We’re continuing to look at Paul’s second letter to the Corinthian church. He’s talking to them about money and the giving of offerings.
As I’ve said, the churches of Judea were experiencing a famine and Paul wanted the Gentile churches to help out in this time of need. He now explains a principle that we all but ignored in the modern church.
Our desire is not that others might be relieved while you are hard pressed, but that there might be equality.
2 Corinthians 8:13-14
What Paul says here is that he doesn’t want one part of the body of Christ at ease and relaxed while another part is under great pressure. He wants to see an equal sharing of God’s work.
Unfortunately, we don’t see this in the church today. Actually, it’s not been seen for a very long time. In most cases, it’s every church for themselves.
Throughout the church, there are believers who could care less about the work of God. They’re about going to work and making money. They feel their part is attending church most weeks and giving a little something in the offering.
The way the world is right now, it’s time for the church to wake up. We need to get back to the priority of sharing Christ.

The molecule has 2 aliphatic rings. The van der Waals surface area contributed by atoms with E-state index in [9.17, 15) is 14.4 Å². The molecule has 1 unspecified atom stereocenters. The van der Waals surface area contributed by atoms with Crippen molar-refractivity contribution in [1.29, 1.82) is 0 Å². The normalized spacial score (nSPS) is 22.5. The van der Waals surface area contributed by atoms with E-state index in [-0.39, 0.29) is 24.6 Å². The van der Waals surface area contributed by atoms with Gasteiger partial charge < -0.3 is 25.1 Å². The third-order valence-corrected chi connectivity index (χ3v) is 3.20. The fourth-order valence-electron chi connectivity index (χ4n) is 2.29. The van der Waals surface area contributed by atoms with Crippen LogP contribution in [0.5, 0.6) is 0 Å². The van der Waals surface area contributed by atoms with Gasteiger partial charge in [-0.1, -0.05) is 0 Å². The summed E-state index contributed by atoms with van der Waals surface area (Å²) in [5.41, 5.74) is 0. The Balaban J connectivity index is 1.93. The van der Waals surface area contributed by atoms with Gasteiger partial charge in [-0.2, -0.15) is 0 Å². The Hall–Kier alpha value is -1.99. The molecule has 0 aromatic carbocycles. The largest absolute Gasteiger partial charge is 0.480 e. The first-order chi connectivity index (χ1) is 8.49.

At the present time your plenty will supply what they need, so that in turn their plenty will supply what you need. Then there will be equality, as it is written: “He who gathered much did not have too much, and he who gathered little did not have too little.”
2 Corinthians 8:14-15
This verse says that your surplus will supply their deficit. I praise God for churches who see beyond their own four walls.
Too many ministries have taken on the structure and attitude of corporate America. American greed is at an all-time high.
The head of the company makes more money than they could spend in 10 lifetimes. While their employees have to take on multiple jobs just to survive.
It shouldn’t be that way in the church. We’re here to make Christ known. What does the world see when they look at us?
There are ministry leaders across the country with multiple homes, cars, motorcycles, and jets. At the same time, there are ministries that are struggling to survive. What message does that send to the world?
What am I trying to say? As much as it depends on us, we should be a giving people. We should also seek to be a part of a ministry with open hands. Giving is a part of the lifeblood of the church.
Question: What is your attitude toward the giving of offerings?
© 2020 Nick Zaccardi